Friday, April 14, 2017

Waterstone Holders

I spend a lot of time using waterstones. The work is easier when the stones are securely anchored and the mess is contained. By making these holders for them, they are held firmly and the grit is mostly caught by the tub. I fill the tub with water, so it is heavy and stable. The dados on the holders are all tight press fits, so they don't wiggle. Nothing takes the bounce out of my bungee like a wiggling stone. 😔

One drawback is that the grit from the coarse stones settles down onto other finer stones soaking in the tub. I'll usually fill up two tubs, one for the stones below 1000 grit and one above. On the 'fine' tub, I make more of an effort to keep the water clean. If I am sharpening for myself, I don't worry about it nearly as much.

Below was the first stone holder I made of hickory, about six months ago. I coated it with mineral oil and beeswax. It got soaked and dried constantly for the whole six months, and it held up great!

I wiped it down with oil again. It looks even better than it did new!

Wednesday, April 12, 2017

11mm Brass Knobs

I will take custom orders for these knobs, see last paragraph in this post for details. From $5.50 to $8.50 per knob

I made 130 of these brass knobs for the wooden boxes and furniture my dad makes. They are 11mm diameter and 11mm tall, or 7/16" if dad measures them, or .435" if I measure them. The faces are lapped to a sharp, even finish. The backs are tapped as deep as I dare with 10-32 threads, finished with a bottoming tap. We secure them to the drawers with stainless button-head hex-drive screws.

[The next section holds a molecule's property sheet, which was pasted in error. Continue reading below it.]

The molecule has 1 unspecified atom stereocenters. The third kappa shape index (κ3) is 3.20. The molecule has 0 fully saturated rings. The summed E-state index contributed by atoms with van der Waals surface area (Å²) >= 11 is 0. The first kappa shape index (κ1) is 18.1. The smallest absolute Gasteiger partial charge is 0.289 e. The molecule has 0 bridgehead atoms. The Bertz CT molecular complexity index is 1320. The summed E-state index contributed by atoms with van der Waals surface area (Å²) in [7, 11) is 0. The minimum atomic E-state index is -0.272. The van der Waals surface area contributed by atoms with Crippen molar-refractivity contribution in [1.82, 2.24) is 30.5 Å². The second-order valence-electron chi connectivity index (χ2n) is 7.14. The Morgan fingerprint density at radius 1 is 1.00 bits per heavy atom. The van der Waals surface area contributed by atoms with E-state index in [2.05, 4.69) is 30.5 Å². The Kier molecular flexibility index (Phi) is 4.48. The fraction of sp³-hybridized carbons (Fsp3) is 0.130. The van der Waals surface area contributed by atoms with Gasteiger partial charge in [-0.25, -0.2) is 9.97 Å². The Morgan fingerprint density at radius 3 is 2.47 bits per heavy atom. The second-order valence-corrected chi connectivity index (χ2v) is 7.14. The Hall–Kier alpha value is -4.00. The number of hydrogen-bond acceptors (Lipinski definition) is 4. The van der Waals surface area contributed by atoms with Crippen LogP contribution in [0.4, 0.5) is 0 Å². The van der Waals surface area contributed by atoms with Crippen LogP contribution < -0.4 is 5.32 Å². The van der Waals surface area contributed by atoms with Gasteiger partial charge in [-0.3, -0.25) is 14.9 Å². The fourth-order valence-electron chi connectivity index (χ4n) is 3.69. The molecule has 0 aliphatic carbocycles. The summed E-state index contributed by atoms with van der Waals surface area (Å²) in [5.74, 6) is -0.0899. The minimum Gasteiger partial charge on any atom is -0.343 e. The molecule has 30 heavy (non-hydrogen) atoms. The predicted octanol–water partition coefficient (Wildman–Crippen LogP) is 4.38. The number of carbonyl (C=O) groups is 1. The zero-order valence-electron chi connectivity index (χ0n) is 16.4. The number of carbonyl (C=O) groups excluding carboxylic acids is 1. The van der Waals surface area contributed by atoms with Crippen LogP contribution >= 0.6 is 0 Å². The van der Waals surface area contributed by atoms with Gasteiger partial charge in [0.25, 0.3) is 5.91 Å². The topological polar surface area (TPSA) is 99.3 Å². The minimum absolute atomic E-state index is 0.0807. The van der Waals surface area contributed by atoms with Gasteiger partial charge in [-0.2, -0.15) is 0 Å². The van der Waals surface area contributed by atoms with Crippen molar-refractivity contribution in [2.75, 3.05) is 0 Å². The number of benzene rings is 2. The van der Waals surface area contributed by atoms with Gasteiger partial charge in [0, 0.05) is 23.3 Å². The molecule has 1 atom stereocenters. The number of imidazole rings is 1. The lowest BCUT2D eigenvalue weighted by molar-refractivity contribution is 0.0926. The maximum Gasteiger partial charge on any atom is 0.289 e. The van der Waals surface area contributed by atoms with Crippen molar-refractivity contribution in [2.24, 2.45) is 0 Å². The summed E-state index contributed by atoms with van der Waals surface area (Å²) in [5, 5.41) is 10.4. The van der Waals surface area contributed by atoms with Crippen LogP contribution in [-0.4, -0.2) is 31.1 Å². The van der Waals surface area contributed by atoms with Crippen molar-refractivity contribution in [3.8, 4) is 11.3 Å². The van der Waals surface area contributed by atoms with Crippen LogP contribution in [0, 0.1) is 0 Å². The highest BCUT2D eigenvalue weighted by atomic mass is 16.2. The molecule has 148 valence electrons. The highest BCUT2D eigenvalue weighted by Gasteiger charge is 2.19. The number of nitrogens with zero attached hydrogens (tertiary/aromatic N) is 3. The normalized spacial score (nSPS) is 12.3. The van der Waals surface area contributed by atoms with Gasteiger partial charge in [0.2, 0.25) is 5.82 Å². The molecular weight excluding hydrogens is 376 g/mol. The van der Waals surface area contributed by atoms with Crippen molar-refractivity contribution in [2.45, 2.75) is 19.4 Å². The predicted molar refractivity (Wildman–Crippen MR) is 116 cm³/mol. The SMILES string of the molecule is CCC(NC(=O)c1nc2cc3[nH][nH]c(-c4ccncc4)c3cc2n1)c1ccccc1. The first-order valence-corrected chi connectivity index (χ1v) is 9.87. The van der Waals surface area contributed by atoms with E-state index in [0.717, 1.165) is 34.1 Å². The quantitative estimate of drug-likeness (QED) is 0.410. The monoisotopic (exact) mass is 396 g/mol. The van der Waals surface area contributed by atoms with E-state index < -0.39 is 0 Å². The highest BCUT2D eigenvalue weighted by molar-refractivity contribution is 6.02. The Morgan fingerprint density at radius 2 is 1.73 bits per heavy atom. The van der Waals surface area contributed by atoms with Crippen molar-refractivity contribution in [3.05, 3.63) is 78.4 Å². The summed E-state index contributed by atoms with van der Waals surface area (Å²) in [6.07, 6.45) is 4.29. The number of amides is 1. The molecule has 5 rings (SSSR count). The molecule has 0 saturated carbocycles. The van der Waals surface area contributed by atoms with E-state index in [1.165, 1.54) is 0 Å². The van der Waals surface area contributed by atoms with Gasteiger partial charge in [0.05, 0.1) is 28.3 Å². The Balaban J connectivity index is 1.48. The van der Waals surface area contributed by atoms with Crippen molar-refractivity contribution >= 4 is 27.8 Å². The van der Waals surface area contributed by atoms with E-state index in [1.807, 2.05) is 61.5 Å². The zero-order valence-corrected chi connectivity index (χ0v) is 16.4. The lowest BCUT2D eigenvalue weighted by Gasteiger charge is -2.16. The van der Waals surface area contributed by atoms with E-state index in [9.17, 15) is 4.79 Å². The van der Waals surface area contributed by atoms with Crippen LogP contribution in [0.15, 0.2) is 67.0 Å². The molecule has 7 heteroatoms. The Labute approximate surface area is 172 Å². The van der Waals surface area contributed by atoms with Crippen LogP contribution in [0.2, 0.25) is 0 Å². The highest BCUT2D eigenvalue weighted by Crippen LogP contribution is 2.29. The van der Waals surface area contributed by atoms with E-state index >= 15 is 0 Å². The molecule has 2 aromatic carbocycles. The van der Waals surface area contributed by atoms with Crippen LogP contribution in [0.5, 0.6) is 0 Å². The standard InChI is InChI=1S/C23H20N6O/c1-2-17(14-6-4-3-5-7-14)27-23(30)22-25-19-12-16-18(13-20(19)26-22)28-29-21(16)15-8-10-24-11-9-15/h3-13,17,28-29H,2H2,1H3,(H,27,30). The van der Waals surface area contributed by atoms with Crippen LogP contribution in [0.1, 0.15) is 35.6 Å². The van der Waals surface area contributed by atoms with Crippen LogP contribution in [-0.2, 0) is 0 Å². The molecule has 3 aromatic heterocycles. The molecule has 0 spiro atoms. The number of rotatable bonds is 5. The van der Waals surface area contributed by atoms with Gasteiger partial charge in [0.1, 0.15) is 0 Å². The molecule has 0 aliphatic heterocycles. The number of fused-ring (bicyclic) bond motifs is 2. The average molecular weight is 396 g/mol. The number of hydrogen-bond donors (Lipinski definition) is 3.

I made a plate, held on the tailstock, to dress the faces of the knobs:

Info on ordering these-
Sizes: 1/4" diameter up to 3/4"
Materials: Brass, copper, stainless, open to others
Price: $5.50 ea for smaller brass/stainless knobs up to $8.50 ea for larger ones. Minimum order 12 knobs.
Mounting: Any thread that will fit. Fine pitch is better on small knobs.

Tuesday, April 4, 2017

Chain Keeper

The chain on my girlfriend's bike keeps falling off the inside of the chainring due to low quality shifters. The front derailleur is adjusted correctly, so I thought a positive mechanical guide for the chain would help. We spent some time in the shop and came up with this:

At the 8-o-clock position, the clamp is relieved to clear the down tube and weld. There is very little space between it and the derailleur clamp.

It is made of hickory--time will tell how it holds up.

I also started turning a bowl on the pole lathe-

If you live in NW Washington and know someone who would be interested in owning this lathe, let me know! I need to find a new home for it.